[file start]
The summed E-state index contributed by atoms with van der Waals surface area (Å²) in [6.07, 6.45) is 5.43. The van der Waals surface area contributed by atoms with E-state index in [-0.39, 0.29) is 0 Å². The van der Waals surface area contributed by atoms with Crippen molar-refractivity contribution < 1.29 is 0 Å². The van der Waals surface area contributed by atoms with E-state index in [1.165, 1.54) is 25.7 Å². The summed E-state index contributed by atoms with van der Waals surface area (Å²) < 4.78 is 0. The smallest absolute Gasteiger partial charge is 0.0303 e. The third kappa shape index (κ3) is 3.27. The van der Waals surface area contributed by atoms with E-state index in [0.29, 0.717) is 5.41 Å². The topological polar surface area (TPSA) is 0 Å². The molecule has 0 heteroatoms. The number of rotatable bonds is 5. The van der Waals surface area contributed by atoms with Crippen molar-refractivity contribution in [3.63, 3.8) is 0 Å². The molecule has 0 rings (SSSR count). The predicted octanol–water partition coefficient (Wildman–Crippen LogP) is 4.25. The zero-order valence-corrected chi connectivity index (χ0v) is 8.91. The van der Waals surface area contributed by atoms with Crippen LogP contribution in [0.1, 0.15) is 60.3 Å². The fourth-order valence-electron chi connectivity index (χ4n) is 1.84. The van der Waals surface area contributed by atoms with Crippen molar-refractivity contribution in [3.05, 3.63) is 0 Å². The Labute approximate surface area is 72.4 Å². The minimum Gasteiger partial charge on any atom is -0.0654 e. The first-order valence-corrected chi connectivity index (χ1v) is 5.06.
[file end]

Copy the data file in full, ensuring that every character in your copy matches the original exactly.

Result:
The summed E-state index contributed by atoms with van der Waals surface area (Å²) in [6.07, 6.45) is 5.43. The van der Waals surface area contributed by atoms with E-state index in [-0.39, 0.29) is 0 Å². The van der Waals surface area contributed by atoms with Crippen molar-refractivity contribution < 1.29 is 0 Å². The van der Waals surface area contributed by atoms with E-state index in [1.165, 1.54) is 25.7 Å². The summed E-state index contributed by atoms with van der Waals surface area (Å²) < 4.78 is 0. The smallest absolute Gasteiger partial charge is 0.0303 e. The third kappa shape index (κ3) is 3.27. The van der Waals surface area contributed by atoms with E-state index in [0.29, 0.717) is 5.41 Å². The topological polar surface area (TPSA) is 0 Å². The molecule has 0 heteroatoms. The number of rotatable bonds is 5. The van der Waals surface area contributed by atoms with Crippen molar-refractivity contribution in [3.63, 3.8) is 0 Å². The molecule has 0 rings (SSSR count). The predicted octanol–water partition coefficient (Wildman–Crippen LogP) is 4.25. The zero-order valence-corrected chi connectivity index (χ0v) is 8.91. The van der Waals surface area contributed by atoms with Crippen LogP contribution in [0.1, 0.15) is 60.3 Å². The fourth-order valence-electron chi connectivity index (χ4n) is 1.84. The van der Waals surface area contributed by atoms with Crippen molar-refractivity contribution in [3.05, 3.63) is 0 Å². The Labute approximate surface area is 72.4 Å². The minimum Gasteiger partial charge on any atom is -0.0654 e. The first-order valence-corrected chi connectivity index (χ1v) is 5.06.